|Writer's questions - on 31st October ....|
Writer Friend: ‘Why aren’t you blogging – are you too busy?’
Me: ‘Mmmm - too busy dealing with karma’.Writer Friend: ‘What exactly is karma?.
Me: ‘To be truthful I'm not sure – maybe the time has come to find out’.
Once upon a time I went on the shamanic journey. I was told I was a portal for the family karma. I didn’t know what that meant except that it sounded right and it didn’t sound good.
So - ignore stuff at one's peril?
It seems now, the time has come to get deadly serious about this topic - and I’m turning to a podcast by Tibetan Buddhist teacher Reggie Ray to find out what karma is.
Reggie Ray goes as far as to say that to understand the purpose of sitting with the breath - to fully understand the purpose and the process of breath work in the body - we need to understand the principle of karma.
So – what is it?
Karma, apparently, is the second noble truth. It refers to the structures and processes by which we create suffering for ourselves and others.
Reggie Ray says there are two types.
1: The karma of result.
Stuff that arises internally and externally that relates to conditions of an earlier life or to conditions previously in this life.
2. The karma of cause
When we react in a self-serving or ego-directed fashion - when we do not meet our life directly – but seek to slide off to the side and manipulate or ignore – we create more karma towards the future that is later going to arise as the karma of result.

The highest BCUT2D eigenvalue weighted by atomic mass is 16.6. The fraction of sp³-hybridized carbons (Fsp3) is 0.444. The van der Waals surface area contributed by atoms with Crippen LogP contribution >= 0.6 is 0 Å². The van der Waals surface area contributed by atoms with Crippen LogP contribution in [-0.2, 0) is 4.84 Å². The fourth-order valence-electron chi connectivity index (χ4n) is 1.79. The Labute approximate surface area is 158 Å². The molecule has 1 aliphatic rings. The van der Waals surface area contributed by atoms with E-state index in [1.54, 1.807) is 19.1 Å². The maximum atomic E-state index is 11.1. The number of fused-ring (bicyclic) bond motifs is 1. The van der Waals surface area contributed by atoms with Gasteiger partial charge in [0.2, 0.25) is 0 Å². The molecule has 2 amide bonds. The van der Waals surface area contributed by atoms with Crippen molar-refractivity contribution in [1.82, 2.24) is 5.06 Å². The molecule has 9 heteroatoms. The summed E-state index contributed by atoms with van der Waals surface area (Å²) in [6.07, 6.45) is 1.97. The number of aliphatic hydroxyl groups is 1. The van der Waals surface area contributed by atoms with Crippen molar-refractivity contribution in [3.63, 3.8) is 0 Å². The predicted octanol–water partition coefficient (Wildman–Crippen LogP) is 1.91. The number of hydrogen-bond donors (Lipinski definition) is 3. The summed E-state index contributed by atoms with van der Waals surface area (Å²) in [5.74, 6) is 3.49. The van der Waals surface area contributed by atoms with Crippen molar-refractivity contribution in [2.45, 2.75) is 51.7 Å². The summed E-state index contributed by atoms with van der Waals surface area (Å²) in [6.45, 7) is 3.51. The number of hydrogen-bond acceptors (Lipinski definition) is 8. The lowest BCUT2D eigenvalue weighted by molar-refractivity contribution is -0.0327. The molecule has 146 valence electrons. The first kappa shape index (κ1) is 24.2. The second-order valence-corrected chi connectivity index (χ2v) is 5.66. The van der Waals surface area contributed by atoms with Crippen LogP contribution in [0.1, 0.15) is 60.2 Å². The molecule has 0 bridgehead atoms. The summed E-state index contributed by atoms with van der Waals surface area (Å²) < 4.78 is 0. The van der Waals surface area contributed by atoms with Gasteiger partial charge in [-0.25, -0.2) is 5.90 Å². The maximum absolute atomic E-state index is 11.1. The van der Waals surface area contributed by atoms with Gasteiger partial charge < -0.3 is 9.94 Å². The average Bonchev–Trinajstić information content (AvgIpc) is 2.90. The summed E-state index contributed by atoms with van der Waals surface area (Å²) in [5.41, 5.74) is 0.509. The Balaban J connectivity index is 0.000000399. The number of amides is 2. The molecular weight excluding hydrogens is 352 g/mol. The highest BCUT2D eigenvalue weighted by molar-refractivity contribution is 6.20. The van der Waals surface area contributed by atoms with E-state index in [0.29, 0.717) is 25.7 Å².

The body is a neutral experiencer.
Reggie Ray goes on to explain that the basis of the second noble truth, the cause of our suffering, is that we approach our experience with what is called thirst. By thirsting in relation to our experience we create karma, a thirst that is ingrown, self-absorbed, and solipsistic. We yearn to be something definite and continuous. We have built a concept of self that we thirst to perpetuate, augment, aggrandise – our ego-self accepts and rejects experience according to this concept. However, the body is a much more neutral experiencer. Things that arise are known initially by the body directly in an unmediated and unfiltered way.
What happens when our body knows the other is lying?
Healers know all this I suppose. I have become very fond, for example, of Amatsu – and I’m guessing this is very probably the territory of Amatsu?
Anyway - Reggie Ray goes on to tell us that our body reads a situation in a very objective and unsentimental fashion – for example our ego self may want to believe the other while our body knows they are lying - we may find out later what the body knows through dreams, flashes of insight, Illness, tension
In fact, he explains, it’s only because the body knows first that we can react with an attitude of passion, aggression or ignorance towards the experience.
In fact, he explains, the natural state is the energy of experience. The ego mind is constantly reacting to domesticate that primordial experience.